This all came to mind when a bank too big to fail announced it intended to knock down a skyscraper it thought was too small to care about. What does it mean for a great city if a major bank knocks down a historic building for tax incentives? Four years ago JP Morgan had planned to develop a two-tower $6.5bn HQ on the far west side of Manhattan, adjacent to Heatherwick’s honeycomb at Hudson Yards.

Morgan has moved on, attracted by new zoning laws that will allow it to bring everyone together from the many sites it currently has and save a lot of money. Space planning and property management have won the day.

History has a difficult task arguing with the economics of this. But first the wrecking ball has to move in. A 52-storey is to be replaced by a shiny new 70-storey building – at 400m tall it will soar 170m higher and will be home to 15,000 employees.

Who is not indebted to SOM? I met Bunshaft once, along with Bill Hartmann, and had the unenviable pleasure of having to present to Bruce Graham on more than one occasion. He was tough, but he was fair. Architecturally they were way ahead of the game but as men, they were defined by their era. To paraphrase Shakespeare – there is none but she whose being that I fear, a speech that continues ‘my genius is rebuked’, a phrase Natalie Griffin de Blois might have had engraved on her tombstone.

Of course, women can be as good as men in any role, but their architecture can be just as bad. The most famous female architect in the world, perhaps the most famous architect, was Zaha Hadid. Stephen Bayley liked to ask the question ‘Would women or, indeed, architecture, be better off without her pushily hard-won, global celebrity?’ It is a good question because her oversized personality coupled with the amazing look of some of her buildings diverts any serious consideration of the real questions as to whether her designs worked, at all. From time to time, newspapers like to laud the British architects who have conquered the world. In her day, Hadid was always a winner in those lists. But.

Buildings that looked like whipped cream were so different, so special to look at, who cared if they did not work? Certainly not the critics. In 2009 when the architectural press corps visited the MAXXI in Rome they saw it without the art.

It is not a good building in which to display anything, but the critics were ignorant of that significant fact. Hadid was adamant that ‘the museum would not be an ‘object-container’ but an art campus that would overlap, connect and flow to create interactive spaces’. What she designed in Rome was not, and is not. Yet there is success and failure by female architects on show in Rome. Just compare Odile Decq’s MACRO with Hadid’s MAXXI.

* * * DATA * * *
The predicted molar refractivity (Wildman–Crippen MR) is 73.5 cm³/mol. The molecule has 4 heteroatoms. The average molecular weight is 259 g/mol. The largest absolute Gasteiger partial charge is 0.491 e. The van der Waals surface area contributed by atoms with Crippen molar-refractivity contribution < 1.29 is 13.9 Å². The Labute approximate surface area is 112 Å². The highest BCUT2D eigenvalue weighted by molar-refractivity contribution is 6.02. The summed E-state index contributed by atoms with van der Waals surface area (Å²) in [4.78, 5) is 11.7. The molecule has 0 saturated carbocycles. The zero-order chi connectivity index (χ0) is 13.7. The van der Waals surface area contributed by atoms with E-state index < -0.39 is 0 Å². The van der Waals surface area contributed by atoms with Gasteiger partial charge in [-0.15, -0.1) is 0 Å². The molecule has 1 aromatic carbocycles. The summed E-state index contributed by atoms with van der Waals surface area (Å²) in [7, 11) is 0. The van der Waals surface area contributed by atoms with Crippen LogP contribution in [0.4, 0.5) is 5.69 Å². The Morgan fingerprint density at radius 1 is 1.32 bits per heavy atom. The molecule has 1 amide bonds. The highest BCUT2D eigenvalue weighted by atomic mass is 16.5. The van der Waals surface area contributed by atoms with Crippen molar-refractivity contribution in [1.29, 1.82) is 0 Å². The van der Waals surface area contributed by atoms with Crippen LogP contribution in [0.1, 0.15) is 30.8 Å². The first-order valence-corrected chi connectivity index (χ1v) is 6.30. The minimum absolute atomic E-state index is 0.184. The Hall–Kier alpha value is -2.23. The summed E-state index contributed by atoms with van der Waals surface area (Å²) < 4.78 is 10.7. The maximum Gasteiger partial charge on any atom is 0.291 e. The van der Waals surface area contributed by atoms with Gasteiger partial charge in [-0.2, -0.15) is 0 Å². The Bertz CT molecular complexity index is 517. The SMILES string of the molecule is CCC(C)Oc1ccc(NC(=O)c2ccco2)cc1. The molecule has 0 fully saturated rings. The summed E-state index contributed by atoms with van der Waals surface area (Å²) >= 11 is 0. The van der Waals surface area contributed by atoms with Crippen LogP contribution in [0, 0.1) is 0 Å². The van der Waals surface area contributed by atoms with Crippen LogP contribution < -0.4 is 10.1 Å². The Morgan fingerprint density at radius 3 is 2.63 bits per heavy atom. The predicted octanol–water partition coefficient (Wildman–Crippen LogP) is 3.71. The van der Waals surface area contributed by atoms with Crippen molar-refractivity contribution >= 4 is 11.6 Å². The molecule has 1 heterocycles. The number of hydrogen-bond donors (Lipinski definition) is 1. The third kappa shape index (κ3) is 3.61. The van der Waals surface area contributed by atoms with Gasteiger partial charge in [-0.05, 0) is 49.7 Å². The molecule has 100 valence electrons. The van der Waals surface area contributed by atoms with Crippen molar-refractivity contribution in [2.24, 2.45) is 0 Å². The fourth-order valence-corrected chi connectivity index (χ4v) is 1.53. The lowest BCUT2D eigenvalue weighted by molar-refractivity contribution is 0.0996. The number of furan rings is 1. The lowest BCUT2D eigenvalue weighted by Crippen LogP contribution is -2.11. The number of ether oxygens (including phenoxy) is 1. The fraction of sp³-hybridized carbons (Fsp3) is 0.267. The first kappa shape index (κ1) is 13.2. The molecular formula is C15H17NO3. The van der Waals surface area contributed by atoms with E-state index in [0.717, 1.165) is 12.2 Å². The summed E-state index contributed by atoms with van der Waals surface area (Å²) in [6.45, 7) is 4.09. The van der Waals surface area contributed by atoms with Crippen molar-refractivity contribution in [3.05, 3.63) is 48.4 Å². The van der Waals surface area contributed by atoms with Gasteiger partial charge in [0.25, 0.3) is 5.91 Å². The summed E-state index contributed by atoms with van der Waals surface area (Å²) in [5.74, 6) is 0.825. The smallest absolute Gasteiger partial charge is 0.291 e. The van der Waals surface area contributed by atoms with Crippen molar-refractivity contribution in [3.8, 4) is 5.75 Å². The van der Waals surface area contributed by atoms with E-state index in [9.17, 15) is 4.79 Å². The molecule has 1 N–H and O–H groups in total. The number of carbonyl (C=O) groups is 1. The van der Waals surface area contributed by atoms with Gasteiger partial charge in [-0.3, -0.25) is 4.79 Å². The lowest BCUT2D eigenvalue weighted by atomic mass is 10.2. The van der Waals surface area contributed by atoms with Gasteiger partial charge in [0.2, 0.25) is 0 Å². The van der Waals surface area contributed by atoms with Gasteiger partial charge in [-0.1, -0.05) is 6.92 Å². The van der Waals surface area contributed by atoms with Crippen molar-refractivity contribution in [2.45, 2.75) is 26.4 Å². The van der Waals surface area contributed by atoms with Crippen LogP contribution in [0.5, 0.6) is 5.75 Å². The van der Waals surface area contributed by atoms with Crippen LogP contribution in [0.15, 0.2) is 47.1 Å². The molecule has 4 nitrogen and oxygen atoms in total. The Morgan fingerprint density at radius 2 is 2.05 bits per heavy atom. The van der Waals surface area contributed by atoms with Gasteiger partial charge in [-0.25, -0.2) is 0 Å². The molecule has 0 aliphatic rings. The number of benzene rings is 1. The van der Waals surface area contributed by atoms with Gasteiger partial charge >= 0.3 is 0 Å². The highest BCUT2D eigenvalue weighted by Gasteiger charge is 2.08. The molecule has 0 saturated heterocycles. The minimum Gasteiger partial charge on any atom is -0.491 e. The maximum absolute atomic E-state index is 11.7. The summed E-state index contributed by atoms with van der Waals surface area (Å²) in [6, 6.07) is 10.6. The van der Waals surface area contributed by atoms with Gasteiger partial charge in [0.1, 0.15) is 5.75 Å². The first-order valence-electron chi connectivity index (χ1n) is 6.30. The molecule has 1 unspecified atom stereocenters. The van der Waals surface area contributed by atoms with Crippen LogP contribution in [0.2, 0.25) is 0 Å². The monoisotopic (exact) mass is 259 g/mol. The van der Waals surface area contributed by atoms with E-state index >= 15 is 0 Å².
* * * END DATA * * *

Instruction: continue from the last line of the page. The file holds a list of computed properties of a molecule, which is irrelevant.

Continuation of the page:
Inside Zaha Hadid’s Aquatics Centre for the London OlympicsInside Zaha Hadid’s Aquatics Centre for the London Olympics

The point is Hadid became famous for being famous, and so bad at delivering buildings that work, apart from their value in public relations. She was a role model for women in the profession, and a beacon of hope for many in this male-dominated field. She was a barometer of its continuing sexism. Look at her uninspiring huge housing development scheme for Legal & General near Temple Meads Station in Bristol, and her legacy fades into the history books before your eyes.

Historically, the real achievement of many women have nevertheless always been overlooked. A list would have to include Lina Bo Bardi (1914-92), responsible for the São Paulo Museum of Art; Sophia Hayden Benett (1868- 1953), who designed the Woman’s Building at the 1871 World’s Columbian Expo in Chicago; Marion Mahony Griffin (1871-1961), described by Reyner Banham as the ‘greatest architectural delineator of her generation’, she was unfortunately the first employee of Frank Lloyd Wright who never gave her due credit for her contribution to establishing the Prairie School; Eileen Gray (1878-1976), whose work was appropriated by Le Corbusier; Norma Merrick Sklarek (1928-2012), ‘the Rosa Parks of architecture’; the list is endless. The Madridbased Indian-born architect Anupama Kundoo summed it up when she said: ‘Being an architect is enough of a struggle anyway without worrying about being a woman.’ Or as the architect Sarah Wigglesworth put it: ‘The suffragettes didn’t achieve what they did by knitting.’